User experience: the importance of the little things

Given my past experience of Yahoo’s compatibility with Mac I didn’t really expect to be able to use Safari to listen to the LAUNCHcast Radio link my brother sent me; but I did think they might correctly identify the browser I was using rather than being presented with this error:

Sorry, we are unable to support Netscape 6.0+ at this time.

So I thought I’d try it in Firefox seeing as that seems to be more widely supported but no, up pops the exact same error message.

Then just out of curiosity, I fired up the ancient and deservedly unloved MS Explorer. Unsurprisingly, no LAUNCHcast radio, but a different error message, and this time one that at least recognises that I am using a Mac:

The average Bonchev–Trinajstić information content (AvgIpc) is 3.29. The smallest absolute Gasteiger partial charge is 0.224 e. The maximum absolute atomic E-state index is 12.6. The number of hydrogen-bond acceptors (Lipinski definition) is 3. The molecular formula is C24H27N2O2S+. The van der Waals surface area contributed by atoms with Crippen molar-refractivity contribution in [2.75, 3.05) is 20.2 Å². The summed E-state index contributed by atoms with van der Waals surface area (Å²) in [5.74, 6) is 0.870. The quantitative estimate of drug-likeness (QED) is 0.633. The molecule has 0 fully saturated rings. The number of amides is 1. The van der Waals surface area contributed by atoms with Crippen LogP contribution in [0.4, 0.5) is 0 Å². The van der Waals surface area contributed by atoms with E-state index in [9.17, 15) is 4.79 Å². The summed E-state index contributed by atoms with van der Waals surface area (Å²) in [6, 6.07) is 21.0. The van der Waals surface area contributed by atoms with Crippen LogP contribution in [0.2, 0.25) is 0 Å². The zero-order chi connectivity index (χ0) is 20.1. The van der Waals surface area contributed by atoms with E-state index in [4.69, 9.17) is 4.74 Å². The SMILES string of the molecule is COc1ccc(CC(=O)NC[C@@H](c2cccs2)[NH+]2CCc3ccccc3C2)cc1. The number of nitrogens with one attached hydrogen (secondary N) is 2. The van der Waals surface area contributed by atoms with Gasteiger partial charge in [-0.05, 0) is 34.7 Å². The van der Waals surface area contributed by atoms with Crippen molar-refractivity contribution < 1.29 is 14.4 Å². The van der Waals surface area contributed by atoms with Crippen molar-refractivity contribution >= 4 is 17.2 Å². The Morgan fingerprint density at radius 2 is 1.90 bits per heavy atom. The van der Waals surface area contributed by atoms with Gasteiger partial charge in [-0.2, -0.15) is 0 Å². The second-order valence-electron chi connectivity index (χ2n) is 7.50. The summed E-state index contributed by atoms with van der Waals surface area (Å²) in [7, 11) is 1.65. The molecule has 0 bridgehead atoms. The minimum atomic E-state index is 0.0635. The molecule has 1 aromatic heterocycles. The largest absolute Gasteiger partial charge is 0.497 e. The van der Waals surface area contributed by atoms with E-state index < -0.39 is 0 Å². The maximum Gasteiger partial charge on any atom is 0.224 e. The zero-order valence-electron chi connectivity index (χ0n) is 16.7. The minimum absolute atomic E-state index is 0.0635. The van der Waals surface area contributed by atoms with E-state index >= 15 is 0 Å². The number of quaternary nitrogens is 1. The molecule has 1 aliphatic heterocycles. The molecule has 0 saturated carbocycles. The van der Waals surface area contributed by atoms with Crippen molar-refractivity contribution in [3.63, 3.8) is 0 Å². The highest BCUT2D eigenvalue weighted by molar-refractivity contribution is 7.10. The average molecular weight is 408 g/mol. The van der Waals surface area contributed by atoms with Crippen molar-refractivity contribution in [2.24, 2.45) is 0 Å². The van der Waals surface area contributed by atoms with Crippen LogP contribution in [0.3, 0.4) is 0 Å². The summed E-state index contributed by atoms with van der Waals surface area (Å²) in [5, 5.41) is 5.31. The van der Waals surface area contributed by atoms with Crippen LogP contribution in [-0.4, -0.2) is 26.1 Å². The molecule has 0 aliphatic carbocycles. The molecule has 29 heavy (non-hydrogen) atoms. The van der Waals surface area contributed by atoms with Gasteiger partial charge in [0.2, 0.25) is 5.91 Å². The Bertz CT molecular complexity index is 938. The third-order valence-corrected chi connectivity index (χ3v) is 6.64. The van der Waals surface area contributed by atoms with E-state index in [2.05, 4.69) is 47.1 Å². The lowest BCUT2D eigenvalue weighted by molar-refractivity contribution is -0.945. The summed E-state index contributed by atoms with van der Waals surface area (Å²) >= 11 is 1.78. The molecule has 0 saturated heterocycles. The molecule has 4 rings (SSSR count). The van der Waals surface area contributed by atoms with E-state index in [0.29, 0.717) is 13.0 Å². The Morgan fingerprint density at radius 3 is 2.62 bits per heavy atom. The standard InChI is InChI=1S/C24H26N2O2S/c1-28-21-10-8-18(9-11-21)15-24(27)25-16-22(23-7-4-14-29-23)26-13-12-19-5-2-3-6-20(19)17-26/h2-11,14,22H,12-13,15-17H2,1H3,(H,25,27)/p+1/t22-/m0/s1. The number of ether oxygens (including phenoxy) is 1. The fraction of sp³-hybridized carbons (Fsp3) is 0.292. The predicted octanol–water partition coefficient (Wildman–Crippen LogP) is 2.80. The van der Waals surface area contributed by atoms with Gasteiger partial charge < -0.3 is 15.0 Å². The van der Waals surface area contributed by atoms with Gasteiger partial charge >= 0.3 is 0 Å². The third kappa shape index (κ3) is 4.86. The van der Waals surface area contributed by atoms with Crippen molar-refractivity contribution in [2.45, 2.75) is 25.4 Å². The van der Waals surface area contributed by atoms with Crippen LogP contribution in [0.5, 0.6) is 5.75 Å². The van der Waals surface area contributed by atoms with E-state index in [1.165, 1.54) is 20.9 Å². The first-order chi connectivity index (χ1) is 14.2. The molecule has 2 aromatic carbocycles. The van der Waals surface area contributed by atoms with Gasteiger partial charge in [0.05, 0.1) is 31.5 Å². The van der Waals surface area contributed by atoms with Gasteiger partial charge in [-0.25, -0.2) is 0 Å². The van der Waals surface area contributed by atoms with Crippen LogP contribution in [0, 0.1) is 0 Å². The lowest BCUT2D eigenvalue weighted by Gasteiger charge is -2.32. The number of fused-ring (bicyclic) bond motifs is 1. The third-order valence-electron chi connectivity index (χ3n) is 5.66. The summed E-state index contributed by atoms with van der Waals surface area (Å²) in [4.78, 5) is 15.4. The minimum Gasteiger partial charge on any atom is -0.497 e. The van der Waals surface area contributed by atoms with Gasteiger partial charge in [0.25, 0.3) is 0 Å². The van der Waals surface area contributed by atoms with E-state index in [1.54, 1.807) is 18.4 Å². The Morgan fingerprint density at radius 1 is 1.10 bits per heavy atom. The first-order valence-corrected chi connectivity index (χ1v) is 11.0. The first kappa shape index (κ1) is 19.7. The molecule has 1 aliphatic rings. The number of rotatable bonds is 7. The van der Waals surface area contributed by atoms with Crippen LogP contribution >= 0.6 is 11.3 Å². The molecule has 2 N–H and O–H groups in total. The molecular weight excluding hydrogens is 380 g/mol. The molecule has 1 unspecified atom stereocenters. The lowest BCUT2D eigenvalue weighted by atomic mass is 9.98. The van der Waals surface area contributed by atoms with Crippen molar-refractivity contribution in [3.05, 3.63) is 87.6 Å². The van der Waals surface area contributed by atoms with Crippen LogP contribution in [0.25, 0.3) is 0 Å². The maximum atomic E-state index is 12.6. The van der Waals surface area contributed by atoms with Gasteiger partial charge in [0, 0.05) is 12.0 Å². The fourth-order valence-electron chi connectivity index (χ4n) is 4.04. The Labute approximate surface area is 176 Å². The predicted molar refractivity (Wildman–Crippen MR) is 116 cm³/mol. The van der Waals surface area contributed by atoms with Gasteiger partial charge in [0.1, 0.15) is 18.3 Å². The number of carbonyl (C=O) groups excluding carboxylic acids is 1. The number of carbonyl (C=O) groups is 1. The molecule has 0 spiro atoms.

Sorry, OS 8.5 or higher (not OS X), Netscape 4.5 (not 6.0+), and Windows Media Player 7.0+ required

It’s this sort of lazy disregard for user experience that annoys me far more than the fact that it is impossible for me use one of Yahoo’s services. 

They know I’m using a Mac. They know I’m running OSX. Why don’t they tell me that this service is not available to OSX users the first time I try to access it?

Something so simple as an error message with the correct information in it would avoid putting the user through the hope/disappointment cycle that comes from a message that implies that while this browser doesn’t work maybe another one will. A cycle that is repeated with each browser that is tried.

Yahoo may not care about the time the user wastes seeing if they can actually access the content, but they should care about subjecting the user to easily avoidable repeated annoyances because that’s the type of experience that sticks with you, that helps form your long-term opinion of a company, and not in a positive way…

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